Great films are not just works that have good subject matter and subject matter he has. Mr. Lee leaned on the history of Greek comedy and the current American urban violence to construct this narrative so he’s safe on this score. The film is based on Aristophanes’ Lysistrata, a Classical Greek comedy play in which Greek women withhold physical affection from their husbands as punishment for fighting in the Peloponnesian War (431–404 BC). Mr. Lee has never been want of good subject matter. He has, in previous films, relied heavily on things that matter to the black community: civil rights, race, gentrification, inter-racial and black on black love, color dynamics, and the exploitation of black athletes. His latest subject: Chicago and American inner city violence is indeed a worthy for our times. But filmmaking is more than just having great subject matter. Great filmmakers are masters of technique. They understand how their films look, sound and are meant to feel to their audience, something I thought he clearly nailed in Do the Right Thing. Great filmmakers learn that filmmaking involves the nitty gritty grind of good writing, lighting, cinematography, proper casting, set and costume design, and sound. All of these technical aspects must be brought to bear to enliven a Directors vision of an idea that is expressed through the media of film. In this case Chi-Raq is a masterful mess, a cataclysmic failure of epic proportions. You know the film lacks technical acumen when one person rolls out of one scene headed in one direction and then miraculously appears in the next scene. This shows a clear lack of attention to detail. In one scene he shows women in Tokyo joining the fight to withhold sex. But Mr. Lee never explains why women in Tokyo need to join the fight to end urban gang violence. There were so many moments in the film when I simply screamed bullsh**t that my fellow film goers began to think I was a Spanish Torero.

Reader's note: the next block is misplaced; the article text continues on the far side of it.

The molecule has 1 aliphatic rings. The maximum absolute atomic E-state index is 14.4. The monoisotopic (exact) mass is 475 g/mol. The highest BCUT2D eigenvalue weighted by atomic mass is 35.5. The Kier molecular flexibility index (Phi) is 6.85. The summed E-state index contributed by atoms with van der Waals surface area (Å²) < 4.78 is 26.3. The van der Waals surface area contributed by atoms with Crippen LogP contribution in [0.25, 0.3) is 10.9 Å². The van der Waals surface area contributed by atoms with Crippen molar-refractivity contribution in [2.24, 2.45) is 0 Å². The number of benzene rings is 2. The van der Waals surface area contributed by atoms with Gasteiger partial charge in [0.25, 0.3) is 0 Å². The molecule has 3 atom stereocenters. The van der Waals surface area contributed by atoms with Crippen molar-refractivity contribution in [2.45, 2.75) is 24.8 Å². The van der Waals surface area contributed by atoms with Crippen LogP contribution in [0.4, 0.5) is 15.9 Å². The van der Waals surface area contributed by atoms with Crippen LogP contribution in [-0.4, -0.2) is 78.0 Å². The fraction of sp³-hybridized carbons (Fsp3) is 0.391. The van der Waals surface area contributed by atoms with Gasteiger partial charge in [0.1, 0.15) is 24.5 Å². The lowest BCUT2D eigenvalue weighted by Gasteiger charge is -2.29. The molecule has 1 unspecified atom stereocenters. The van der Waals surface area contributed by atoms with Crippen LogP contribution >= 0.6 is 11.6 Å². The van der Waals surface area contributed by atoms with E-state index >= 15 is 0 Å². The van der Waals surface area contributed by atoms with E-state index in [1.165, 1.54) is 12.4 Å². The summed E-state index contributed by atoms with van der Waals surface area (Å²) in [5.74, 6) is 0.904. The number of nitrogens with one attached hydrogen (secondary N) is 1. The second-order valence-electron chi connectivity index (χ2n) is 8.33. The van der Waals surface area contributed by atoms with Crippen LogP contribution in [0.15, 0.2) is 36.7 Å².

If you weren’t familiar with Lysistrata or Chicago’s spate of gang troubles the film is set in the inner core of Chicago, Illinois, one of the most troubled spots (Englewood) for violence, particularly black on black violence. Chi-Raq’s female sexual prohibition occurs after a black child is caught in the cross fire of two rival gangs: the Spartans and Trojans (Yes, you heard it: Spartans and Trojans—never should one accuse Mr. Lee of a lack of imagination). And there you have it. Naturally Mr. Lee then attempts to showcase how the holding back of sex, could in some way, highlight the power that modern day brown and black women have if only they were able to harness this power and realize group solidarity. Now you might be asking why is this a bad thing? It’s actually not. This is not a new idea and theoretically it has merit: the sexual occupation of female bodies by men. The problem is how Mr. Lee uses 118 minutes to unfold the nexus of this centuries old male-female dilemma.